I remember reading a story about the Snapper Mower Company. WM approached them to sell their riding mowers in their stores and then said they had to make them to a WM price. The people at Snapper told them to get stuffed 😀

          1. That makes me more proud than ever to be riding a snapper!
            Thanks for the info.
            Paul, I remember Wally World’s use of the Made in the USA labels in the early days and you’re right, it didn’t seem like long long before they sold us all out.

  2. furniture like this is killing real woodworking.it makes a lot more sense to make your own furniture using proper joinery and good quality timber it will look a lot better and last a lot longer.

  3. I don’t know that I would call this a product of greed from the retailer but rather a desire for the illusion of wealth and acceptance of a general low standard from the population. In the past a few pieces of quality furniture would have been prized and passed down through the generations, now “we” all want our latest fashion, color coordinated, psuedo oak, blah blah furniture set.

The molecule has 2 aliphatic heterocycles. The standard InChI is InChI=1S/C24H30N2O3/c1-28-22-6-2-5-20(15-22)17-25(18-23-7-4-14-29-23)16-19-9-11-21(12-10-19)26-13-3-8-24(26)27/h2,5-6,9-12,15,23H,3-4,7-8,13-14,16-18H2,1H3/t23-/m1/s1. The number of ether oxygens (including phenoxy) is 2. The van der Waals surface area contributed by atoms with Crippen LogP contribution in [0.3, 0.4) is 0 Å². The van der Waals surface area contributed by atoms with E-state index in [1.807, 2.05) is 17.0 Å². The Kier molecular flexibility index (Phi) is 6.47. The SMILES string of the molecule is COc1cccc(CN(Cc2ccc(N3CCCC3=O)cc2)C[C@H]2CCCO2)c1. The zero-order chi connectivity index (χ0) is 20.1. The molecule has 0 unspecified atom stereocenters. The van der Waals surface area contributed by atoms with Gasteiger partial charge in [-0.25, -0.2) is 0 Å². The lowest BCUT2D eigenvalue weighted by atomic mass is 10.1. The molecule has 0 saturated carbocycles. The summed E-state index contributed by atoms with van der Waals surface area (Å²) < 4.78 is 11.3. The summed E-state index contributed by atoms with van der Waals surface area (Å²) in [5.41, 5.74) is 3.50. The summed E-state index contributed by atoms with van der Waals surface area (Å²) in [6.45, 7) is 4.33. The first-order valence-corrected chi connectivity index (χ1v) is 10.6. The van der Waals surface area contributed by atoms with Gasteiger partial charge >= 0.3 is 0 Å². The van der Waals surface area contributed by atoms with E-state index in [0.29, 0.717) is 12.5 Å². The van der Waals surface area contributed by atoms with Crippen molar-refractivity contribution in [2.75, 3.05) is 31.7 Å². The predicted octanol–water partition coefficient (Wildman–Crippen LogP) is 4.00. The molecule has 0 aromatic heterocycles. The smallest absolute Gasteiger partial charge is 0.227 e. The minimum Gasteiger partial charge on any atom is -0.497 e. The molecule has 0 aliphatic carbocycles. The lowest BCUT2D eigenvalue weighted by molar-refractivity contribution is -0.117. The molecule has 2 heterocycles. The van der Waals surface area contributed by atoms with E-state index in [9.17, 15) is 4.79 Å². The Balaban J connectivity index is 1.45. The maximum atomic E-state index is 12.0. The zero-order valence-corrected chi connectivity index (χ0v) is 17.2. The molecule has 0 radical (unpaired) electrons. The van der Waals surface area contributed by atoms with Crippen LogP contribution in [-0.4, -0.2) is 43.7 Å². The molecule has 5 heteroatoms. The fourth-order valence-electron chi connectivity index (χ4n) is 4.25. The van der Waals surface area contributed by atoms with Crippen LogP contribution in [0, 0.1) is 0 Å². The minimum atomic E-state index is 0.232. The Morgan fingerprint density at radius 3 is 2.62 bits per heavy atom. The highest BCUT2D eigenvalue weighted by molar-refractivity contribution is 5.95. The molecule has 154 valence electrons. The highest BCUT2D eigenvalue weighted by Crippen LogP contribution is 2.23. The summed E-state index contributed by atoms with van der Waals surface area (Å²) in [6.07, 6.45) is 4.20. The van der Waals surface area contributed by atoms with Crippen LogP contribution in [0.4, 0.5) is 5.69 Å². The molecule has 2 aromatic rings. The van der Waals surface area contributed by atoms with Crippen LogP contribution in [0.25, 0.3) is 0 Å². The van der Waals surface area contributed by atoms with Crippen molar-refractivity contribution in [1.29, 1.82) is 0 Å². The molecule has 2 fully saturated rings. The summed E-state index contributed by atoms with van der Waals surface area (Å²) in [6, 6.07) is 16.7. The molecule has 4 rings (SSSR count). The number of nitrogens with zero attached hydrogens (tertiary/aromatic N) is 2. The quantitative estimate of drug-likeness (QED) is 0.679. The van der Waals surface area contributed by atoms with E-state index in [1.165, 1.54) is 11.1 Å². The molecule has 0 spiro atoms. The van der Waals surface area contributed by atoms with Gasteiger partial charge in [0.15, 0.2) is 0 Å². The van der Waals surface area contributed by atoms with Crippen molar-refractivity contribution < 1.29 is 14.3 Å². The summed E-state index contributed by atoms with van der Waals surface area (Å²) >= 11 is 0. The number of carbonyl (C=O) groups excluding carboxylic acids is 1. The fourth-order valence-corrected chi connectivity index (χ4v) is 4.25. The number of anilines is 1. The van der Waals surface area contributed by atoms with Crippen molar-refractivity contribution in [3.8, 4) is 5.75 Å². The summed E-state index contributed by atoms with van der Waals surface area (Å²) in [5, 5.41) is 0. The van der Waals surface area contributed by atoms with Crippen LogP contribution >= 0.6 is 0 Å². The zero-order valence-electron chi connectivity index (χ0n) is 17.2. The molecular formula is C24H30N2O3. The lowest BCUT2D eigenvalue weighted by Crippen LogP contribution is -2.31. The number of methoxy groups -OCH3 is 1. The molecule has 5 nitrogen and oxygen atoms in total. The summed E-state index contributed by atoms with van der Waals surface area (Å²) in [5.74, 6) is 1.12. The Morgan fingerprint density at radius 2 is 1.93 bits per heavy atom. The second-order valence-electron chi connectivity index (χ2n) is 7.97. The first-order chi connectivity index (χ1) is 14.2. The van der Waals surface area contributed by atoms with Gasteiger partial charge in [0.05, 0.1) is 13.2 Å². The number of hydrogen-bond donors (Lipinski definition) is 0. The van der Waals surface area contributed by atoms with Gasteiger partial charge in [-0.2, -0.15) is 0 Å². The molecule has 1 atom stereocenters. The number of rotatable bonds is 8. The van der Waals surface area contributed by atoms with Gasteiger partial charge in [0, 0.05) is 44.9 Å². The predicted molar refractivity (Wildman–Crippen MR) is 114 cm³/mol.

1. Michael Bullock

      I agree with you Keith. I think stuff like this sells because people want to purchase a “look” at a “price point”. I think lots of folks are happy to buy this stuff then put it on a curb for the trash pickup after a couple years. Personally, I like things that last and that can acquire their own history. If being made by a real human is part of that history all the better. Inevitably some of the nice things I have acquire a ding or stain over the years, but this just becomes part of the piece. Modern culture in the US loves disposable thing. It cares only about the surface of goods and only for a moment.

  4. Similar things are happening with out food supply and in other areas of commerce. At this point, it seems the best fix is to grow it/make it yourself or buy it from someone local you trust.

  5. Roeland Middelkoop